As time-starved customers reach for pick-me-up beverages, ready-to-drink (RTD) cold coffee and energy drinks are standing out from the cold vault. New flavors, forms and methods are pushing the boundaries of packaged beverages, especially when it comes to cold coffee. Meanwhile, energy drink flavors are evolving to appeal to Gen Z consumers.
When it comes to beverages, Jared Scheeler, CEO of the The Hub, a four-store convenience chain in Dickinson, N.D., said the main trend he sees is an uptick in innovation, with most beverage companies pushing the envelope today in terms of flavor offerings.
Scheeler said it’s refreshing to see non-traditional fruit flavors integrated into the enhanced and sparkling water categories — flavors like watermelon, papaya, blood orange and green apple. But flavor creativity is appearing across the beverage board, including in the energy drinks segment as it adapts to appeal to a new generation of customers.
“I don’t think that a cotton candy-flavored beverage would have worked 10 years ago; however, it’s one of our top flavors in functional energy,” Scheeler said. “Certainly, the orange vanilla varieties have performed well, starting with the Orange Vanilla Coke and carrying over to our functional energy lines.”
Bevs With Power
The energy beverage segment continues to enjoy considerable growth, Scheeler noted.
“That energy category has seen steady growth for years, and to maintain that growth, there had to be some innovation,” said Scheeler. “With brands like Reign, Bang and Rockstar XDurance, we saw that innovation, and it gave a nice boost to our energy doors.”
Wells Fargo Securities/Nielsen reported that the energy category improved slightly and remains strong, with dollar sales up 10.7% for the past 12 weeks and 11.8% for the past 52 weeks ending Oct. 5. Carbonated soft drink sales rose 2.5% and 3.3% for the same periods.
For RTD coffee, flavor is definitely a factor, but brewing method is also key in updating the simple old ‘cup of joe.’ Gary Hemphill, managing director of research with the Beverage Marketing Corp., told CSD that RTD coffee has “caught fire” the last several years, seeing substantial growth from a relatively small customer base.
What’s driving growth? Innovation.
“New flavor concepts are most definitely a viable means of innovation,” said Hemphill. “The most successful recent innovations have been more process-driven. Cold-brew and nitro coffees, for example, have helped to spur category growth.”
Those form-over-flavor observations are echoed by Mike Nelson, senior category manager for Plaid Pantry, with 110 stores in the states of Oregon and Washington. “Oatmilk coffees are clearly the next big thing,” said Nelson. “Nitro cans are also very hot right now.”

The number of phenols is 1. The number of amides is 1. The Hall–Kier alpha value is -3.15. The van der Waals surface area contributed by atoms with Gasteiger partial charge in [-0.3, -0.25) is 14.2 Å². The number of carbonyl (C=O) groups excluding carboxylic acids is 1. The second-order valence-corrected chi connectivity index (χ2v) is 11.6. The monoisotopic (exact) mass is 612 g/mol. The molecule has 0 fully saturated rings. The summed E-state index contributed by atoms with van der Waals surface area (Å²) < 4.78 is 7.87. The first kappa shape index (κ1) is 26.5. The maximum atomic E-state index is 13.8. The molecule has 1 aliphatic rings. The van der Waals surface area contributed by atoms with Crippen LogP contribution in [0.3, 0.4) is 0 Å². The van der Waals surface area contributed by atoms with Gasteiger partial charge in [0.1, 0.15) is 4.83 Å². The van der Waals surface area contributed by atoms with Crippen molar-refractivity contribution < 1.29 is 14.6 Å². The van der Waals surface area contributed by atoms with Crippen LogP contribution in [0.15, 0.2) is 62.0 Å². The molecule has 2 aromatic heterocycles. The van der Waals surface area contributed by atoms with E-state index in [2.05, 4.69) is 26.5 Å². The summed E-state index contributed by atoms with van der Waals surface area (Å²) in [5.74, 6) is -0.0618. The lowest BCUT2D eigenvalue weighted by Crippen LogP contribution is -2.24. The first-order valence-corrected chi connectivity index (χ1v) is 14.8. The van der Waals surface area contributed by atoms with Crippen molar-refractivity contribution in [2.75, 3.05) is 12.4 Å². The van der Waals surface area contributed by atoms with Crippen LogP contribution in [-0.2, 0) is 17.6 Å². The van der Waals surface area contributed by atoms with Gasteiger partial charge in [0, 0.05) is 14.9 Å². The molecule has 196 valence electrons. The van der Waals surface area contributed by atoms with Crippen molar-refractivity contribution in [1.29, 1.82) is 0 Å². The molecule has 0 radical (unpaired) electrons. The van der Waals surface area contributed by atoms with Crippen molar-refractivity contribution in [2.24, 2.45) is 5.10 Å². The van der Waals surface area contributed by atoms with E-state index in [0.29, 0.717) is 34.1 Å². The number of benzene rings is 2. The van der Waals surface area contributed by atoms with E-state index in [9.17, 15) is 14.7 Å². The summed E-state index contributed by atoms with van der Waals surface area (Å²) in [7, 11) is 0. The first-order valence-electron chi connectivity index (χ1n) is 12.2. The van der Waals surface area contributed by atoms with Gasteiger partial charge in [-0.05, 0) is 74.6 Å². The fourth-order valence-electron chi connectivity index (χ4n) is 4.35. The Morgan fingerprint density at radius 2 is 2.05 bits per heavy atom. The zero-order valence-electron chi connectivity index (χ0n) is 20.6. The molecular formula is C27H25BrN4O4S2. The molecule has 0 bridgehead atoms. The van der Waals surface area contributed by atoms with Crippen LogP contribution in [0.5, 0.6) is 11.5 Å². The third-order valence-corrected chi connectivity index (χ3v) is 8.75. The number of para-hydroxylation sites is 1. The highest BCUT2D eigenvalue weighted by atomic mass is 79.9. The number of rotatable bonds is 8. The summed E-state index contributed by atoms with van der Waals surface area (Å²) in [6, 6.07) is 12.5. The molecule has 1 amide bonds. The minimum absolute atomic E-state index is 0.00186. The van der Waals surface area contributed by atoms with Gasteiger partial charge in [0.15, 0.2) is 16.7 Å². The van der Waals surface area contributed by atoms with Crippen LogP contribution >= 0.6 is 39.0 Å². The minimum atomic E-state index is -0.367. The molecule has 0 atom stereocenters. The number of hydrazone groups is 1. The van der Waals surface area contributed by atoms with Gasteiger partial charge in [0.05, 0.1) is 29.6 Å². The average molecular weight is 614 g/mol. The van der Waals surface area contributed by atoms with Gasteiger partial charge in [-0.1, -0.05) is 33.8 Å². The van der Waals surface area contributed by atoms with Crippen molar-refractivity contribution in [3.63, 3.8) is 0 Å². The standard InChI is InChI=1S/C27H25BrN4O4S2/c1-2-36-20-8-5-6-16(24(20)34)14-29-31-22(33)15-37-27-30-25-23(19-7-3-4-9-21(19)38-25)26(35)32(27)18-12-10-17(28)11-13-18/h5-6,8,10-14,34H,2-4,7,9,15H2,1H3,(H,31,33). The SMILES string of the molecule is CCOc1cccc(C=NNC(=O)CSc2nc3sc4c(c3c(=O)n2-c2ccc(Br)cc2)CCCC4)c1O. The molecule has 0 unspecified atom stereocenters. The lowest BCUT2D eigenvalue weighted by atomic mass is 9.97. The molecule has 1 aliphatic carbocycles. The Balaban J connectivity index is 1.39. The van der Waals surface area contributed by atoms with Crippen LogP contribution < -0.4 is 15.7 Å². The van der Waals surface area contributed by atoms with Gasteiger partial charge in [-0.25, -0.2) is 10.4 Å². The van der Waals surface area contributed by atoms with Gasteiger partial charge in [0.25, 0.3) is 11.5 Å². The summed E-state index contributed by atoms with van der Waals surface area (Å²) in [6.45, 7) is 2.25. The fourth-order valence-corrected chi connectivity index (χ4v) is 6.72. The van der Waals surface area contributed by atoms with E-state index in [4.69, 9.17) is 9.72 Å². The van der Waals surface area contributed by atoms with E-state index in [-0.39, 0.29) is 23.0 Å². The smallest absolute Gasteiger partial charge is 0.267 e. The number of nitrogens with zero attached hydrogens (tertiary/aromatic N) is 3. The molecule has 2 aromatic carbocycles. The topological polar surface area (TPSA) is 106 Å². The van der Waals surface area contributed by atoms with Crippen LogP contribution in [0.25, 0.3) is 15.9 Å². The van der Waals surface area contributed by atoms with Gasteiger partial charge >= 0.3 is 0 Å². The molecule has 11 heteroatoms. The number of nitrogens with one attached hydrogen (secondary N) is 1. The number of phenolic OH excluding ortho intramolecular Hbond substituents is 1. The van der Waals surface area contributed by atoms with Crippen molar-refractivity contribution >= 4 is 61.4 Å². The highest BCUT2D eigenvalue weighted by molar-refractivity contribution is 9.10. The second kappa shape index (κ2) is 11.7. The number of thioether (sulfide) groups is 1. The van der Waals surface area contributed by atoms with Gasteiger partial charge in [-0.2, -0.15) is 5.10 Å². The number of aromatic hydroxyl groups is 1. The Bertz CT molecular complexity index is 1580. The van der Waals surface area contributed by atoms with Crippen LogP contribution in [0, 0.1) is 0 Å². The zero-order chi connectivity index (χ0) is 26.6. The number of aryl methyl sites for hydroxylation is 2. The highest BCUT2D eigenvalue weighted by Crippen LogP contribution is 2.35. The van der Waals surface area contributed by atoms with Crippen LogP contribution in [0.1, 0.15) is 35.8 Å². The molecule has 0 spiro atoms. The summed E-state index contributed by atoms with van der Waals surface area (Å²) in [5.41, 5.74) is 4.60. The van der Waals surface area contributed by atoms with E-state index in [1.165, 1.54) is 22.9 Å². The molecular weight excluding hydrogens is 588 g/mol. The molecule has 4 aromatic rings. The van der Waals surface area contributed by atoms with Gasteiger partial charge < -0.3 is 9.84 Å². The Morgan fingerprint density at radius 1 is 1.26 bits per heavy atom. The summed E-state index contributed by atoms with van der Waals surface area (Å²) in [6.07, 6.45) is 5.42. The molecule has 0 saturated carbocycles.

According to Beverage Marketing Corp. numbers provided by Hemphill, RTD coffee retail sales dollars have doubled over the past five years, rising from $2.10 billion in 2013 to $4.25 billion in 2018. Sales are projected to top $4.65 billion this year.
Scheeler’s experience supports those numbers. Both canned and bottled coffee in his stores have shown steady growth over the past five years. The challenge for manufacturers now is to duplicate the flavor of coffee shop beverages, he noted.
“The average coffee consumer has developed a more sophisticated palate over the past decade,” said Scheeler. “While the strongly flavored and sugary beverages have a place, there’s an opportunity to satisfy that coffee shop drinker by developing beverages more suited to their tastes.”
Nitro vs. Nitro
Still, the RTD coffee surge isn’t brewing everywhere. Nelson said that he’s seeing it begin to ebb somewhat in his region.
“It’s surprising to me how flat our RTD coffee has been,” said Nelson. “I really thought the ‘coffee craze’ was going to be here for quite some time. But it’s not looking that way now.”
Its competition? Dispensed coffees. “Nitro coffees are really popular right now,” Nelson said. Dispensed nitro closely replicates the flavor and texture sought by those coffee shop drinkers to whom Scheeler referred. Can nitro cans match dispensed?
Despite that contest between coffee forms, it may be a good idea for retailers to keep an eye on what the biggest players in the category are doing.
“The partnership between Pepsi and Starbucks has long led the RTD coffee category,” said Hemphill, “but other companies are gaining share. Coke has gotten more aggressive, and more localized coffee purveyors have started to make their mark.”
Finding the balance between staid, reliable brands and innovative upstarts will be key in maximizing not just RTD coffee sales, but packaged beverages across all segments.